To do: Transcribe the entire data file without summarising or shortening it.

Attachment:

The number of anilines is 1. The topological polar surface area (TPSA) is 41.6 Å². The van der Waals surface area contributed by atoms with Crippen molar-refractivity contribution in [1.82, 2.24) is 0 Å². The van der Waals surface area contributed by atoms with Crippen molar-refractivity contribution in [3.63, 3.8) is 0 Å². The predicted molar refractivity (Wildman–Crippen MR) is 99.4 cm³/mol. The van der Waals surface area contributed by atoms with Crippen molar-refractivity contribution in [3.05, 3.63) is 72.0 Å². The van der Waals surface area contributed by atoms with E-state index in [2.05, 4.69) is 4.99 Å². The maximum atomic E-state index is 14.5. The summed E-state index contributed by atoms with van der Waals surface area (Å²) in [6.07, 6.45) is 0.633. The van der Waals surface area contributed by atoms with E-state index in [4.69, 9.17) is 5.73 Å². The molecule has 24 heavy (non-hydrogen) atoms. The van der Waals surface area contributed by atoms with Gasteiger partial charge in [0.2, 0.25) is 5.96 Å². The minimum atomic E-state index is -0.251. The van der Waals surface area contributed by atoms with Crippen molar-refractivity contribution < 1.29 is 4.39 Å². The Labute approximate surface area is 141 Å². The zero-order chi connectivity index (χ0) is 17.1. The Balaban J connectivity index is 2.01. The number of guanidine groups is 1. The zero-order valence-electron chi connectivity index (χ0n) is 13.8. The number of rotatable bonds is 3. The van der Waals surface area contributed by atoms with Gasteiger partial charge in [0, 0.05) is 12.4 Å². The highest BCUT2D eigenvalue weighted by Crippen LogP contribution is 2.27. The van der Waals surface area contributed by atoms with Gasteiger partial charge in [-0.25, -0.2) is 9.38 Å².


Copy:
The number of anilines is 1. The topological polar surface area (TPSA) is 41.6 Å². The van der Waals surface area contributed by atoms with Crippen molar-refractivity contribution in [1.82, 2.24) is 0 Å². The van der Waals surface area contributed by atoms with Crippen molar-refractivity contribution in [3.63, 3.8) is 0 Å². The predicted molar refractivity (Wildman–Crippen MR) is 99.4 cm³/mol. The van der Waals surface area contributed by atoms with Crippen molar-refractivity contribution in [3.05, 3.63) is 72.0 Å². The van der Waals surface area contributed by atoms with E-state index in [2.05, 4.69) is 4.99 Å². The maximum atomic E-state index is 14.5. The summed E-state index contributed by atoms with van der Waals surface area (Å²) in [6.07, 6.45) is 0.633. The van der Waals surface area contributed by atoms with E-state index in [4.69, 9.17) is 5.73 Å². The molecule has 24 heavy (non-hydrogen) atoms. The van der Waals surface area contributed by atoms with Gasteiger partial charge in [0.2, 0.25) is 5.96 Å². The minimum atomic E-state index is -0.251. The van der Waals surface area contributed by atoms with Crippen molar-refractivity contribution < 1.29 is 4.39 Å². The Labute approximate surface area is 141 Å². The zero-order chi connectivity index (χ0) is 17.1. The Balaban J connectivity index is 2.01. The number of guanidine groups is 1. The zero-order valence-electron chi connectivity index (χ0n) is 13.8. The number of rotatable bonds is 3. The van der Waals surface area contributed by atoms with Gasteiger partial charge in [0, 0.05) is 12.4 Å². The highest BCUT2D eigenvalue weighted by Crippen LogP contribution is 2.27. The van der Waals surface area contributed by atoms with Gasteiger partial charge in [-0.25, -0.2) is 9.38 Å².